MEXICO CITY (Reuters) - Group of 20 policymakers are hoping for a signal this weekend that Europe will boost crisis funding, smoothing the way for a deal to increase International Monetary Fund resources, the head of Mexico's central bank said on Wednesday.
Reuters - Group of 20 policymakers are hoping for a signal this weekend that Europe will boost crisis funding, smoothing the way for a deal to increase International Monetary Fund resources, the head of Mexico's central bank said on Wednesday.
Mexico's central bank chief Agustin Carstens pitched his bid to lead the International Monetary Fund on Tuesday to the IMF executive board, calling for increased resources.Carstens, the emerging-market candidate vying against European rival Christine Lagarde, told the board the 187-nation IMF needs more funds from its members."The IMF is not all it could be," Carstens told the 24-member board, which plans to choose between the two candidates by the end of June.
Mexico's central bank head Agustin Carstens auditioned for the International Monetary Fund's top job at the organisation's Washington bureau on Tuesday. His chief rival, French Finance Minister Christine Lagarde, will make her case Wednesday.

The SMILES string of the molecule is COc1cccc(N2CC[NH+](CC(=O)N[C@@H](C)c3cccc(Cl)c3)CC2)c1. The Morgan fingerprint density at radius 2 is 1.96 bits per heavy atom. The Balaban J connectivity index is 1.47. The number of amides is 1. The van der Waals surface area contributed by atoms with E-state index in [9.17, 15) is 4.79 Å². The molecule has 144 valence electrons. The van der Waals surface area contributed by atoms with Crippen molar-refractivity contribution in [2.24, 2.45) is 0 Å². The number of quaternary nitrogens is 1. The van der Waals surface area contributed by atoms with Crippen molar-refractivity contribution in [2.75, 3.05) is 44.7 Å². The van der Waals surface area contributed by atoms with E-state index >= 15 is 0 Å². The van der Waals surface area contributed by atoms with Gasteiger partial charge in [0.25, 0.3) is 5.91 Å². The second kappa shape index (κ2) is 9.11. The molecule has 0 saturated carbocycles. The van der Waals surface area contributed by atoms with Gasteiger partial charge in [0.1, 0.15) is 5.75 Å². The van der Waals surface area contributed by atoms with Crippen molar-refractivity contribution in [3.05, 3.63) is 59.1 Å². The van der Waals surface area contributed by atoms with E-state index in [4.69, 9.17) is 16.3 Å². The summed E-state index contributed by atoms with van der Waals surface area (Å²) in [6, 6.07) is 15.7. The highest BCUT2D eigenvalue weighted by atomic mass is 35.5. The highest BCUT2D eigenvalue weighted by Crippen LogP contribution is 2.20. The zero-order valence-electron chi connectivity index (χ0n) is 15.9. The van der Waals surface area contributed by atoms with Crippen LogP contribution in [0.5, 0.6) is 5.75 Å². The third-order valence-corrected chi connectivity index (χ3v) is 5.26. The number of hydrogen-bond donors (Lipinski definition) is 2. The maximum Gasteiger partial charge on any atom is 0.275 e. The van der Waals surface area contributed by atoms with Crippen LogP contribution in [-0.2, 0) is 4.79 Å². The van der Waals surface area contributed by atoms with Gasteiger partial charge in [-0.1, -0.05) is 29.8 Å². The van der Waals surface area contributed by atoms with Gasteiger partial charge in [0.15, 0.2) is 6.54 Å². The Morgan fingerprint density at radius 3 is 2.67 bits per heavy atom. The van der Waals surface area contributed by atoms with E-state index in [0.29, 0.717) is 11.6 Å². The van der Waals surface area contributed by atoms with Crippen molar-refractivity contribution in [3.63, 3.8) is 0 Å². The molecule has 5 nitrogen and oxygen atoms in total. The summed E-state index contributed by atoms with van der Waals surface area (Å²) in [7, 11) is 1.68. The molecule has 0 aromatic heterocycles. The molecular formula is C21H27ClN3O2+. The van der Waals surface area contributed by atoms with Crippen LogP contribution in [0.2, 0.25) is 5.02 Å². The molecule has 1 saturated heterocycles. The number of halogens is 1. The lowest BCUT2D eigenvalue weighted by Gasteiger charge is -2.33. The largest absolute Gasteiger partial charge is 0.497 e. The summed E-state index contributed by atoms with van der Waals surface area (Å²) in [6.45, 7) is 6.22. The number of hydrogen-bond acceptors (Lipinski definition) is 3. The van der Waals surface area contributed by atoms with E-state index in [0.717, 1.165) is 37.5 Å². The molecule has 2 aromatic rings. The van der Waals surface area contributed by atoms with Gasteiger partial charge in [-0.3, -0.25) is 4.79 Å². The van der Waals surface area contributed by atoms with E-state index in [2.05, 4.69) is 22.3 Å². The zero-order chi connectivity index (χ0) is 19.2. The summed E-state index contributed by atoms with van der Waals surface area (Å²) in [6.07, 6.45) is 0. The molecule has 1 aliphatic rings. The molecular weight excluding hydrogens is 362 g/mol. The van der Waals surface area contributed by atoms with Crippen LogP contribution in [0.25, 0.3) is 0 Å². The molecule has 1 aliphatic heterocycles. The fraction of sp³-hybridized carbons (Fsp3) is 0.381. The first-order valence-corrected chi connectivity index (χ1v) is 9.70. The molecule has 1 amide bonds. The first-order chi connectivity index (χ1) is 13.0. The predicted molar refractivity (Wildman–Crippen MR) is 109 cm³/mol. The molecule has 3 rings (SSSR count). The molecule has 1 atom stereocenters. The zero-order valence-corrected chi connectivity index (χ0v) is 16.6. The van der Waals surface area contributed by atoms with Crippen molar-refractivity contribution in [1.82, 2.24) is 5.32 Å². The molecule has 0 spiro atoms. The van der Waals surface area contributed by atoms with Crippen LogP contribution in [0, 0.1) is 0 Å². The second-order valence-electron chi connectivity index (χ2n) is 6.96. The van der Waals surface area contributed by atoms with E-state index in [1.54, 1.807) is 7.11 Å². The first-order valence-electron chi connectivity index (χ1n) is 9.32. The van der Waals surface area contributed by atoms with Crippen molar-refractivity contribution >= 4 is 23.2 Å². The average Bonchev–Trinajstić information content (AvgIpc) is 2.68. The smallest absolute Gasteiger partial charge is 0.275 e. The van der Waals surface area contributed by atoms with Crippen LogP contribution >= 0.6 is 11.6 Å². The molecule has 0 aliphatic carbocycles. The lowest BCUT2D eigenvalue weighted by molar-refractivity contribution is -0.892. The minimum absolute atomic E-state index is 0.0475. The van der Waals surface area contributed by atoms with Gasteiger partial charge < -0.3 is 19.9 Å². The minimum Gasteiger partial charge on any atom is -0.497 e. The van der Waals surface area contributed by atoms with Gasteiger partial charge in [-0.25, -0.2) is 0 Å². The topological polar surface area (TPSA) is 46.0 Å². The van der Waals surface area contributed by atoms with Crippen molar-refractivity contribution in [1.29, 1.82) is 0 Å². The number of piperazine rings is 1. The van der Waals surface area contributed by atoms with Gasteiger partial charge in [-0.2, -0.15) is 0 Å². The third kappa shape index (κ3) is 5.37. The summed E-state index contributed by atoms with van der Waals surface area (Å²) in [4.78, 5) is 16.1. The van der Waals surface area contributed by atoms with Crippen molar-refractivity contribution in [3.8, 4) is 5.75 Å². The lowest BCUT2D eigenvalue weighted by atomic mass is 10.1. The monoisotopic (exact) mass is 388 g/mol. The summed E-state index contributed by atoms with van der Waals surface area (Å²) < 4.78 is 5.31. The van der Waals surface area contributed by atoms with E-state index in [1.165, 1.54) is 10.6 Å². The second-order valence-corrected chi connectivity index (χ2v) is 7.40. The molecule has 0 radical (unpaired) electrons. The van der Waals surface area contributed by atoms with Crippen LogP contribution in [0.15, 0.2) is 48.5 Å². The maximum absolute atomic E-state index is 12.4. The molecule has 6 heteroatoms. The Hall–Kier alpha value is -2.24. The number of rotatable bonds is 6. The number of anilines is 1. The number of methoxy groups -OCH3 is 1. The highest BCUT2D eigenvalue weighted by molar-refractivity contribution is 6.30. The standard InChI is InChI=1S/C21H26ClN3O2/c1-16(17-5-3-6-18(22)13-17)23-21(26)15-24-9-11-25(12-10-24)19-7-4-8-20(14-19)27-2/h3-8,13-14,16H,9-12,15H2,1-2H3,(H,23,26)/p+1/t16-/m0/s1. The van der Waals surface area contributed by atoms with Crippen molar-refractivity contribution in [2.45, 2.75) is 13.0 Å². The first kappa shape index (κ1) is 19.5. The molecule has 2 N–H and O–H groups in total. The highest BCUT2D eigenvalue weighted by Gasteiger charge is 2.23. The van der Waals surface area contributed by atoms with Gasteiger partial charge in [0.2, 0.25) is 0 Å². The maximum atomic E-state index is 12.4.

By Carnegie Endowment:As expected, the G20 summit yielded little by way of concrete commitments or dramatic breakthroughs. The high hopes of just a few weeks ago had already dimmed by the time leaders gathered in Cannes, in an atmosphere beset by European divisions, Greek tragedies, and the inability of the United States — absorbed by its own domestic problems — to provide the necessary impetus.
IMF chief Christine Lagarde said Monday the fund had adequate resources to deal with the debt crisis affecting the world economy."I believe that today the IMF has adequate resources," Lagarde told Europe 1 radio after some member nations of the G20 meeting in Paris on Friday and Saturday called for increased resources for the world body.The United States said an increase was unnecessary.Asked what she considered an adequate level of resources for the International Monetary Fund, Lagarde declined to give figures.
Reuters - France and Mexico have put forth strong contenders to replace Dominique Strauss-Kahn as head of the IMF, Canadian Finance Minister Jim Flaherty said on Wednesday, suggesting Ottawa will not endorse its own central bank chief as a candidate.